Pharaoh Djoser, also sometimes called Djeser, is the first pharaoh of the Third Dynasty. He ruled approximately between -2691 and -2625. These dates may not be entirely accurate because it is difficult to be sure of a reign of which we know relatively little, and which has, moreover, unfolded so long ago.
To situate it, one must know that the Third Dynasty, it is at the beginning of the old empire (-3150 to -2181), a long period of the ancient Egyptian history which goes grosso-modo of the unification of the peoples of the Nile, the dislocation of the Empire and its takeover by an impressive amount of 15 pharaohs in just 19 years.
Djoser is the son of Pharaoh Khasekhemoui and Nimaathpy, his sister, as was practiced at the time. This filiation seems today accepted, which was not the case during the nineteenth and twentieth century. It must be said that research is advancing quickly, in this area.
He married his sister Hétephernebty and together they had two children, Initkaes and Niânkh-Hathor, neither of them will succeed him.
The main information about Djoser's reign is his build skills and his expeditions. But his reign is above all characterized by a period of peace and economic growth, making territorial expansion possible.
One of the first official acts of his reign was the relocation of the capital from Abydos to Memphis. If the two cities were not so far apart from each other (barely fifteen kilometers), this trip marked above all a desire for renewal.
Regarding the expeditions, it was during his reign that was annexed Sinai, an area outside the territory usually occupied, and therefore considered an annexation. The interest of these lands lies in the copper mines and stone quarries found there.
Regarding architecture, it is of course archeology that speaks best. If the centerpiece of his reign and his fantastic funeral complex, with his pyramid to degree, his art was broadcast to several places in the kingdom through buildings that used the large block for the first time in large quantities.
We owe this innovation to Imhotep, Grand Chancellor of Lower Egypt, Royal Prince, High Priest of Heliopolis and Physician. This great character built the famous pyramid and set up the construction mechanisms of large buildings, paving the way for the successors of Djoser for ever more daring constructions. Beyond the technical feat represented by the pyramid to degree, it is especially the multiplication of constructions that marks the reign of Djoser in architectural matters.
The successor of Djoser on the throne was Sekhemkhet.
We have little information on Djoser's religious activity, but a body of evidence suggests that there was a major religious reform under his reign, with emphasis on the Sun God. The funeral complex he built at Saqqara has altars that could be objects of worship in the Sun, proving, by their situations, the importance of the practice of this cult for the pharaoh.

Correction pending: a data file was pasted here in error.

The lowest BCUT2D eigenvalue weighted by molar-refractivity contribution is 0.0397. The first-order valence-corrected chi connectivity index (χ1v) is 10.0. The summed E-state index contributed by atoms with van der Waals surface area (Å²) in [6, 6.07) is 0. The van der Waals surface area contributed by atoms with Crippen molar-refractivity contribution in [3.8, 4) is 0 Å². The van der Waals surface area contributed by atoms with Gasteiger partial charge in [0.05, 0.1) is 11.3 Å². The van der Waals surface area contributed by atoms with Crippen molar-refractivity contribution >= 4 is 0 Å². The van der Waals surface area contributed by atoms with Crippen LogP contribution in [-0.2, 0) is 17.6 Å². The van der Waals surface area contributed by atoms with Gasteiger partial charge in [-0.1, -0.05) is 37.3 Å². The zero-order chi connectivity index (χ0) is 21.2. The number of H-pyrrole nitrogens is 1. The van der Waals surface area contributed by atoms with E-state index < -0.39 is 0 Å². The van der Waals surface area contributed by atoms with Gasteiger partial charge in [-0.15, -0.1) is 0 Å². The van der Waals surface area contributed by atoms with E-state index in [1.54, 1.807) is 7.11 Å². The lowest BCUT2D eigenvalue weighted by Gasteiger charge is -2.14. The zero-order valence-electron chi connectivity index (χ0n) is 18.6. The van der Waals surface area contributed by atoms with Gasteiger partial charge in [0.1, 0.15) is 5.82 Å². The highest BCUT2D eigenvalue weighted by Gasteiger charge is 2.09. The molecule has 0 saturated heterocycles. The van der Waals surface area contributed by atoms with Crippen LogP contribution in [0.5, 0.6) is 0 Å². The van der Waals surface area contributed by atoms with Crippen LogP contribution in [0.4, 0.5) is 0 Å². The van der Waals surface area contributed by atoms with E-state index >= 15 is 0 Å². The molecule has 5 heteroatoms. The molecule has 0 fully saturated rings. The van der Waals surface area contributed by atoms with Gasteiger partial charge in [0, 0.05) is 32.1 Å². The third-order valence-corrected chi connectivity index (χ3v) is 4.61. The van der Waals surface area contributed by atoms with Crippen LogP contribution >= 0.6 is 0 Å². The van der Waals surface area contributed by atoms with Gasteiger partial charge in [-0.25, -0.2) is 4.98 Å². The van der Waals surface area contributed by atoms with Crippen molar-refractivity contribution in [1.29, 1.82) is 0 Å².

Review of the reign
We must always keep in mind that we know very little about the reign of Djoser, but his record seems quite positive. During his reign peace was established, there was an extension of the territory and the taking over of the mines of Sinai, he established the outline of the future Egyptian architecture and he launched a religious reform which will extend during the centuries to come up.
The most famous statue of Djoser is the one that was discovered in the serdab of his funeral complex, in 1924. It was Cécil Firth who made this discovery.
A serdab is a small room in the tomb, adjacent to the hall of offerings. She was blind, that is to say she had no opening, with the notable exception of a hole of approximately 10cm just in front of the eyes of a statue representing the pharaoh, in full size. In the imagination of the time the Pharaoh had the ability to see through the eyes of this statue, so he had the opportunity to see those who came to deposit offerings.
This tradition of creating serdab in the royal tombs remained in effect for many years.
This statue is carved from a single block of limestone. She presents Djoser in a superior posture, with a strict air. Force is released. He is dressed in a ceremonial cloak and wears the menes, that great headdress striped with pharaohs. He is represented one hand on the chest, squeezing a cross of life, the other hand flat, palm towards the knee. The pedestal of the statue bears hieroglyphic inscriptions: "Nysut-bity", which translates to "King of Upper and Lower Egypt", "Nebty", which represents the two lands, and "Nétjerkhet", or "divine of body".
The pyramid of Djoser
The pyramid of Djoser is the very first pyramid in the history of ancient Egypt, and therefore of all humanity. It is a degree pyramid that is at the center of a funerary complex of great importance. It is located in the necropolis of Saqqara.
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